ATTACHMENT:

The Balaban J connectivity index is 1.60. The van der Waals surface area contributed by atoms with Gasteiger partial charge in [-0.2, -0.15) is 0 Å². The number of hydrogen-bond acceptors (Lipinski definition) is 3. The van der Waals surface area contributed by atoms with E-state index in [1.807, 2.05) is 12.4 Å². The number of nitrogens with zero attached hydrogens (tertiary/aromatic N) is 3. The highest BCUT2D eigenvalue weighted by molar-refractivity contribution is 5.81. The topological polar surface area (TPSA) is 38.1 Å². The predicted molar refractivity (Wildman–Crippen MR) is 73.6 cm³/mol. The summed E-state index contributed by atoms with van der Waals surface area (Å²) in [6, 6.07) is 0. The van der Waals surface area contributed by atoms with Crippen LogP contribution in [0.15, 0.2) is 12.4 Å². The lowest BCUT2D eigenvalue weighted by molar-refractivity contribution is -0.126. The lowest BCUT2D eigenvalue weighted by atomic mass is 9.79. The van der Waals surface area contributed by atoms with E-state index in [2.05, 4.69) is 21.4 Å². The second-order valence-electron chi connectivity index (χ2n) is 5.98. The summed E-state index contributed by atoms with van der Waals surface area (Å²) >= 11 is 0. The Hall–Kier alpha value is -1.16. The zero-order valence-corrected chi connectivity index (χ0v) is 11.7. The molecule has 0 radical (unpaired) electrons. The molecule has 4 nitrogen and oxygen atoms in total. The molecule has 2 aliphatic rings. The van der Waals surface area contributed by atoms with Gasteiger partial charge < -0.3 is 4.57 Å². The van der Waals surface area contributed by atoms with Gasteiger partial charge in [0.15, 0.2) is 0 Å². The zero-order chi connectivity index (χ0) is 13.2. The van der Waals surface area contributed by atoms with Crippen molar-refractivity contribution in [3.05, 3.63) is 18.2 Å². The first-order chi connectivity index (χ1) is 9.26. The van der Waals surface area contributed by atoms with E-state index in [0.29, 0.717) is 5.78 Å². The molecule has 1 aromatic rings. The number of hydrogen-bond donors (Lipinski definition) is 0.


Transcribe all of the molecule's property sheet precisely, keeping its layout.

The Balaban J connectivity index is 1.60. The van der Waals surface area contributed by atoms with Gasteiger partial charge in [-0.2, -0.15) is 0 Å². The number of hydrogen-bond acceptors (Lipinski definition) is 3. The van der Waals surface area contributed by atoms with E-state index in [1.807, 2.05) is 12.4 Å². The number of nitrogens with zero attached hydrogens (tertiary/aromatic N) is 3. The highest BCUT2D eigenvalue weighted by molar-refractivity contribution is 5.81. The topological polar surface area (TPSA) is 38.1 Å². The predicted molar refractivity (Wildman–Crippen MR) is 73.6 cm³/mol. The summed E-state index contributed by atoms with van der Waals surface area (Å²) in [6, 6.07) is 0. The van der Waals surface area contributed by atoms with Crippen LogP contribution in [0.15, 0.2) is 12.4 Å². The lowest BCUT2D eigenvalue weighted by molar-refractivity contribution is -0.126. The lowest BCUT2D eigenvalue weighted by atomic mass is 9.79. The van der Waals surface area contributed by atoms with E-state index in [2.05, 4.69) is 21.4 Å². The second-order valence-electron chi connectivity index (χ2n) is 5.98. The summed E-state index contributed by atoms with van der Waals surface area (Å²) >= 11 is 0. The Hall–Kier alpha value is -1.16. The zero-order valence-corrected chi connectivity index (χ0v) is 11.7. The molecule has 0 radical (unpaired) electrons. The molecule has 4 nitrogen and oxygen atoms in total. The molecule has 2 aliphatic rings. The van der Waals surface area contributed by atoms with Gasteiger partial charge < -0.3 is 4.57 Å². The van der Waals surface area contributed by atoms with Gasteiger partial charge in [0.15, 0.2) is 0 Å². The zero-order chi connectivity index (χ0) is 13.2. The van der Waals surface area contributed by atoms with Crippen molar-refractivity contribution in [3.05, 3.63) is 18.2 Å². The first-order chi connectivity index (χ1) is 9.26. The van der Waals surface area contributed by atoms with E-state index in [0.29, 0.717) is 5.78 Å². The molecule has 1 aromatic rings. The number of hydrogen-bond donors (Lipinski definition) is 0.